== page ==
Double jeopardy: Dealing with disciplinary action in the workplace
Double jeopardy is a procedural defence that forbids an employee from being tried twice for the same offence on the same set of facts. It usually arises in cases where the employer dislikes the employee and wants to get rid of him by any means necessary.
This could be for numerous reasons, either the employee has broken the trust of the employer or he may have developed a bad attitude at the workplace which is affecting the moral of the staff. Or it could simply be because of a personality clash.
In general, a person cannot be convicted twice for the same offence based on the same conduct where a particular sanction has been enforced, and then subsequently a further or harsher sanction is enforced for that same act of misconduct. Normally such a second round of disciplinary action will be found as unfair.
For example, a presiding officer hands down a sanction of a final written warning. The employer is not satisfied and convenes another disciplinary hearing for the same offence - probably disguised in different wording - because he wants the employee to be dismissed. Such a second disciplinary hearing would then be found to be unfair.
In HOSPERSA obo Lokoeng vs Provincial Department of Health - Limpopo (2006, 5 BALR 474), the applicant was dismissed for being absent without leave. The applicant stated that his dismissal was unfair because he had already been punished for the offence in question.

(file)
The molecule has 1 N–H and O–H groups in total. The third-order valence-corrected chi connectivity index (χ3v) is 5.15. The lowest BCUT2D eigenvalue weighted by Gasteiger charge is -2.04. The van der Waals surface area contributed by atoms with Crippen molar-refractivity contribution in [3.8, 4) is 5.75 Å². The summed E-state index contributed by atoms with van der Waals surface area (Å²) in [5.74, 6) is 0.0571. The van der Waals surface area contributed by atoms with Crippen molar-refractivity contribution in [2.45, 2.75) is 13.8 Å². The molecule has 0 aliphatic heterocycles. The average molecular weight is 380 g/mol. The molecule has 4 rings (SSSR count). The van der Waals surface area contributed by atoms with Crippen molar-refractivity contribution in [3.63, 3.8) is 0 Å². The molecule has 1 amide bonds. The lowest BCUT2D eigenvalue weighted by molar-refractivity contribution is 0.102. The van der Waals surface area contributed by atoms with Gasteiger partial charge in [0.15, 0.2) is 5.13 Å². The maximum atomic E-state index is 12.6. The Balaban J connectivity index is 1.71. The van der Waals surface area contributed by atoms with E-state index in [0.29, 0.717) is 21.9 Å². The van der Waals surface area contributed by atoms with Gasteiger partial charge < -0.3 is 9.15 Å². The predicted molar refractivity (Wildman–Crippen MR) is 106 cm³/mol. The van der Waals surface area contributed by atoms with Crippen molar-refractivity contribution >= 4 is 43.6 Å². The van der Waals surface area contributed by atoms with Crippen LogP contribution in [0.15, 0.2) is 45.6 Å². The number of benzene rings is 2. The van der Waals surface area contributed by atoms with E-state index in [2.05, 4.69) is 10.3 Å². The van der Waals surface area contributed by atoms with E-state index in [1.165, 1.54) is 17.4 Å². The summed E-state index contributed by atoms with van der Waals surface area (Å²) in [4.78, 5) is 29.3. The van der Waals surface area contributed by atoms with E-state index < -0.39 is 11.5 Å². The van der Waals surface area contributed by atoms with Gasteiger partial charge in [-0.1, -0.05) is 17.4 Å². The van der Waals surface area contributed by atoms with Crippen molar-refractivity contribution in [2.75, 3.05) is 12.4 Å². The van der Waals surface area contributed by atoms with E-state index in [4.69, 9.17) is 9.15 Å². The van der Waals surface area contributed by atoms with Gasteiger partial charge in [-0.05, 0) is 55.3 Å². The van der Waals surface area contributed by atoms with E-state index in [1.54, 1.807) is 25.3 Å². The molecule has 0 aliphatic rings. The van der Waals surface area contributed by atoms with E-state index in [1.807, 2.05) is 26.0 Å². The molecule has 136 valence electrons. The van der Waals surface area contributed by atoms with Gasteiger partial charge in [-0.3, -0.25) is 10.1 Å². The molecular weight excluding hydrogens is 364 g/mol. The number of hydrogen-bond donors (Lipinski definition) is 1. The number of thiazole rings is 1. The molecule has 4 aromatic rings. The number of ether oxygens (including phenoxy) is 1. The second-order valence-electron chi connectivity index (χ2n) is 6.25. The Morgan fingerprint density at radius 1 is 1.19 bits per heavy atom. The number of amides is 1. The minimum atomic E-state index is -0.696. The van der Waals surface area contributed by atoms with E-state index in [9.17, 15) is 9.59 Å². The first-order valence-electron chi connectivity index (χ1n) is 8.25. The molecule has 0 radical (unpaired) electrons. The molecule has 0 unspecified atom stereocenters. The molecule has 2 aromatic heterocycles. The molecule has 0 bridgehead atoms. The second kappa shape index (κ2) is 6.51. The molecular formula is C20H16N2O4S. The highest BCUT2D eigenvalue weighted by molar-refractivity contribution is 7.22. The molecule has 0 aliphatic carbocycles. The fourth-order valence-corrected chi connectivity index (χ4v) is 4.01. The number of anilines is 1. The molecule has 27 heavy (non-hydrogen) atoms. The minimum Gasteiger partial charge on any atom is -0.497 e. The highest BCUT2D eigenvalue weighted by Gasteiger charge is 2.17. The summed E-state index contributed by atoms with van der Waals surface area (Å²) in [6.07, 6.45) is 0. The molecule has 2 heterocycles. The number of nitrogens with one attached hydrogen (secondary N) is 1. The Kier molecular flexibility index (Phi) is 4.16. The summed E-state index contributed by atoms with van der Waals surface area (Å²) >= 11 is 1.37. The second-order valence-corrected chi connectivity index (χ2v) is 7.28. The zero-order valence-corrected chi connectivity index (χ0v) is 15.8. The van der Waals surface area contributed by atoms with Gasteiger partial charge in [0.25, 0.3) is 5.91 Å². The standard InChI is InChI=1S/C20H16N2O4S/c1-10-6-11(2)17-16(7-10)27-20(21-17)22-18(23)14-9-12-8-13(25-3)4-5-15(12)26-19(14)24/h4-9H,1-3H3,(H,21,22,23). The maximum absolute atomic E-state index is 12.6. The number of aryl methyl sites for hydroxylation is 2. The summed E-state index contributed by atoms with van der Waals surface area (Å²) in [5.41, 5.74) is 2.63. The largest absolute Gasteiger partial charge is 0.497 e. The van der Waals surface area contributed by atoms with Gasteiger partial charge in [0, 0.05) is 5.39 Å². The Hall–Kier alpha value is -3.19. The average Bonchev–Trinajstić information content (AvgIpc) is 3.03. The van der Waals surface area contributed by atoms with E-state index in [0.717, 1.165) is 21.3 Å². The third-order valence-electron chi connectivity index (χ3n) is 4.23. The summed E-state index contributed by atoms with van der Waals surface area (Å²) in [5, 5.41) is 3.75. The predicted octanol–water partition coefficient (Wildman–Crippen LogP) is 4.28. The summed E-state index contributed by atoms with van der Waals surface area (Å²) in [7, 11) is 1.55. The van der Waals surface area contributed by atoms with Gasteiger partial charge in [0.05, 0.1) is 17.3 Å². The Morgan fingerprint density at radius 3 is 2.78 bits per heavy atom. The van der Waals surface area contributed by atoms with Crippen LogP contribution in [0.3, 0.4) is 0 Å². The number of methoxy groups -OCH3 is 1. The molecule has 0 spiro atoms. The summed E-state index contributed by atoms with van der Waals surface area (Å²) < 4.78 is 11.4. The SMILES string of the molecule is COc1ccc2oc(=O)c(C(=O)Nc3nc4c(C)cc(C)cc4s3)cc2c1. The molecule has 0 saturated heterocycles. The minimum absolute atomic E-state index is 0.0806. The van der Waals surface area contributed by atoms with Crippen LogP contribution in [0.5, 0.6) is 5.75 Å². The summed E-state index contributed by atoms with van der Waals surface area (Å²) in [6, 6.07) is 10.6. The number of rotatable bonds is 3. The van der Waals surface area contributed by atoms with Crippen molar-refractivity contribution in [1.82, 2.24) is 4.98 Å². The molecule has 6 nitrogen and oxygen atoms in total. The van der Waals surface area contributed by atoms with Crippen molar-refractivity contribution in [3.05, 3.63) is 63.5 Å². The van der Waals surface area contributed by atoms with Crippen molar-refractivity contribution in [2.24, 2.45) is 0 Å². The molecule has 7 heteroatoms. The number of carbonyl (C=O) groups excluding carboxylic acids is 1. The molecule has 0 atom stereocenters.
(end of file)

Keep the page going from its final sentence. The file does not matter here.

The question to be decided by the commissioner was whether the respondent had punished the applicant twice for the same offence. It was ruled that the employer failed to present any evidence to show that, after having received his last warning, he was absent again. The employer was ordered to re-instate the employee with full back-pay.
Double jeopardy may also occur where an employer reviews the sanction imposed by the presiding officer, and unilaterally changes it to a harsher sanction - that might also constitute double jeopardy.
A second disciplinary process, however, may be justified as fair if employer can present the following evidence:
1) New evidence that has not been presented at the first disciplinary hearing;
2) Evidence that is relevant to the original charges; and
3) Evidence that is significant enough to merit a new hearing.
Employers should refrain from acting on feelings and dismissing employees for reasons that they deem fair. What is fair is usually determined by the following circumstances:
1) The factual circumstances of each case;
2) The guidelines and rules determined by the LRA;
3) What the CCMA or Bargaining Council deems fair; and
4) The principles of fairness found in case law.
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